Emotet Attempts To Sell Access After Infiltrating High Value Networks

The notorious trojan Emotet re-emerged this week after a three-month hiatus with a specific goal: send malicious emails to infiltrate high-value corporate networks and then try to sell that access to ransomware groups.

Instead of just sending malicious Excel files, Emotet is now sending malware in Word files with macros that, if enabled, could start the infection chain and execute the Emotet.dll.

Deep Instinct’s Threat Research team on Friday reported that the first page of the malicious email contains an image that tries to lure the receiver to enable macros. The Deep Instinct team observed malicious emails sent to companies around the globe, including in Japan, an image of which they posted on March 10.

Initially conceived as a banking trojan in 2014, Emotet evolved into an all-purpose loader two years later. While the botnet had its infrastructure dismantled in January 2021, it has been resurrected through the help of the TrickBot malware by the mostly defunct Conti group. In security circles, Emotet gets tracked at Mummy Spider, or TA542.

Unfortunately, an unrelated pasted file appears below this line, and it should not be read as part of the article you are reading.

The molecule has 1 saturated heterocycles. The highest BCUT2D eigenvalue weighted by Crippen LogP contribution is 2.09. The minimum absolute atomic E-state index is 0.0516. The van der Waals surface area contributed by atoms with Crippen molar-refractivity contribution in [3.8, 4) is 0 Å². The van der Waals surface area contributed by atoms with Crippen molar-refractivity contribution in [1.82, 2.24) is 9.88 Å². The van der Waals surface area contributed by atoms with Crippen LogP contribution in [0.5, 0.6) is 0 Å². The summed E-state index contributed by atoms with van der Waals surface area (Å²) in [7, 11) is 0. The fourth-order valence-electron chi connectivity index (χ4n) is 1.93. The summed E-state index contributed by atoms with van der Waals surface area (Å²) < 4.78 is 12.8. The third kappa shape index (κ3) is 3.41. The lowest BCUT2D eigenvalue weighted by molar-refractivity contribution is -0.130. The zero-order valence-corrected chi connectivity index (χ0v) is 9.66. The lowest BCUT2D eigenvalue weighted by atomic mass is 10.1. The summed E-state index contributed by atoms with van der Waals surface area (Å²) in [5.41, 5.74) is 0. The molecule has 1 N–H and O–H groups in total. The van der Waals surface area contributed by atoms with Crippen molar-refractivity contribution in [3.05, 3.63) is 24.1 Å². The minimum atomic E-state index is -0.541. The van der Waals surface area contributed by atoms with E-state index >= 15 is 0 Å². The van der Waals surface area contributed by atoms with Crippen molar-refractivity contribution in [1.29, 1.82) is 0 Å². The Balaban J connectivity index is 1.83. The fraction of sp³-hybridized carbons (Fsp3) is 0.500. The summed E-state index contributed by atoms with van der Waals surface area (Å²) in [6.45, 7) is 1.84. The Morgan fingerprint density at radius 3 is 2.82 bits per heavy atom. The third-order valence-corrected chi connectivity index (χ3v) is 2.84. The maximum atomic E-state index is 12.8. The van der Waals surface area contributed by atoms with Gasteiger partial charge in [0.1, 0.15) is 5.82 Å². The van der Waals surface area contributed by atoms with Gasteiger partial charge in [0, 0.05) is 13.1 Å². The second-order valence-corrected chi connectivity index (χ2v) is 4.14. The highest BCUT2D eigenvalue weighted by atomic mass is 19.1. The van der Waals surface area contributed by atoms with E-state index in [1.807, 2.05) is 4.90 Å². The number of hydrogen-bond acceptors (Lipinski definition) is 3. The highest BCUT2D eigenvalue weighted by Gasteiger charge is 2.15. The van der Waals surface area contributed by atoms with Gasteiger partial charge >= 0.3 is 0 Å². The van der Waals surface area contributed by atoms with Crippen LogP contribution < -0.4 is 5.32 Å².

Simon Kenin, a security researcher at Deep Instinct, explained that over the years, Emotet shifted to being a botnet of infected computers that will load any other malware the operator decides on, and that’s why the malicious spam now gets sent to corporate email addresses and not individuals at homes.

“When the operator of the botnet sees a high value target infected, he can sell access to a ransomware group, which will have initial access and try

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